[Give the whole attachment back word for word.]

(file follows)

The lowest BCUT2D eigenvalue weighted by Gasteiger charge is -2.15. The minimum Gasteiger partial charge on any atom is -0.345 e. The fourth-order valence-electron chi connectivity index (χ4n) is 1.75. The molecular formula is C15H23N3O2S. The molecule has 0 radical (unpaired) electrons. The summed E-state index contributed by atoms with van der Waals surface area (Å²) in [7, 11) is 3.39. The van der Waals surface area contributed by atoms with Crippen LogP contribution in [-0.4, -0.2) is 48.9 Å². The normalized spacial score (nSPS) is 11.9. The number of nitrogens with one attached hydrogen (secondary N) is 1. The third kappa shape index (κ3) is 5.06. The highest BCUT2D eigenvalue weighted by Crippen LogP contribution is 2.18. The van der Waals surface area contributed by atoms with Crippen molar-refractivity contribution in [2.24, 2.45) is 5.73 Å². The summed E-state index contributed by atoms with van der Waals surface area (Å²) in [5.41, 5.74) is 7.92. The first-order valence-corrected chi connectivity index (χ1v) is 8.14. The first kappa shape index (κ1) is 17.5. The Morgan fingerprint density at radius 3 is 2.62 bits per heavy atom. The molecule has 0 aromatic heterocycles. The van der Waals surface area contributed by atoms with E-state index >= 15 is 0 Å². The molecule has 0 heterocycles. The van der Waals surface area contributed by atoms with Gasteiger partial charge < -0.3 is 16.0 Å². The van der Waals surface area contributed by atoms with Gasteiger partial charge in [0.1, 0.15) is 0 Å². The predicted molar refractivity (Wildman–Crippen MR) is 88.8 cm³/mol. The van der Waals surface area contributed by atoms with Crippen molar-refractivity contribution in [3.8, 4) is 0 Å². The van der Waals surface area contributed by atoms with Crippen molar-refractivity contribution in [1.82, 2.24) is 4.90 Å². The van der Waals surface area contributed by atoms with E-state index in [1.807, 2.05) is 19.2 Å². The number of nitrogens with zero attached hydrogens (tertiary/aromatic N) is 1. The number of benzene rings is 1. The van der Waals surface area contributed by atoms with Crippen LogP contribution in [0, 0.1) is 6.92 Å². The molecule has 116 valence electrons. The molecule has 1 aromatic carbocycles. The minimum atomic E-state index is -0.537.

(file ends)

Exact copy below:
The lowest BCUT2D eigenvalue weighted by Gasteiger charge is -2.15. The minimum Gasteiger partial charge on any atom is -0.345 e. The fourth-order valence-electron chi connectivity index (χ4n) is 1.75. The molecular formula is C15H23N3O2S. The molecule has 0 radical (unpaired) electrons. The summed E-state index contributed by atoms with van der Waals surface area (Å²) in [7, 11) is 3.39. The van der Waals surface area contributed by atoms with Crippen LogP contribution in [-0.4, -0.2) is 48.9 Å². The normalized spacial score (nSPS) is 11.9. The number of nitrogens with one attached hydrogen (secondary N) is 1. The third kappa shape index (κ3) is 5.06. The highest BCUT2D eigenvalue weighted by Crippen LogP contribution is 2.18. The van der Waals surface area contributed by atoms with Crippen molar-refractivity contribution in [2.24, 2.45) is 5.73 Å². The summed E-state index contributed by atoms with van der Waals surface area (Å²) in [5.41, 5.74) is 7.92. The first-order valence-corrected chi connectivity index (χ1v) is 8.14. The first kappa shape index (κ1) is 17.5. The Morgan fingerprint density at radius 3 is 2.62 bits per heavy atom. The molecule has 0 aromatic heterocycles. The van der Waals surface area contributed by atoms with E-state index >= 15 is 0 Å². The molecule has 0 heterocycles. The van der Waals surface area contributed by atoms with Gasteiger partial charge < -0.3 is 16.0 Å². The van der Waals surface area contributed by atoms with Gasteiger partial charge in [0.1, 0.15) is 0 Å². The predicted molar refractivity (Wildman–Crippen MR) is 88.8 cm³/mol. The van der Waals surface area contributed by atoms with Crippen molar-refractivity contribution in [3.8, 4) is 0 Å². The van der Waals surface area contributed by atoms with Crippen molar-refractivity contribution in [1.82, 2.24) is 4.90 Å². The van der Waals surface area contributed by atoms with E-state index in [1.807, 2.05) is 19.2 Å². The number of nitrogens with zero attached hydrogens (tertiary/aromatic N) is 1. The number of benzene rings is 1. The van der Waals surface area contributed by atoms with Crippen LogP contribution in [0, 0.1) is 6.92 Å². The molecule has 116 valence electrons. The molecule has 1 aromatic carbocycles. The minimum atomic E-state index is -0.537.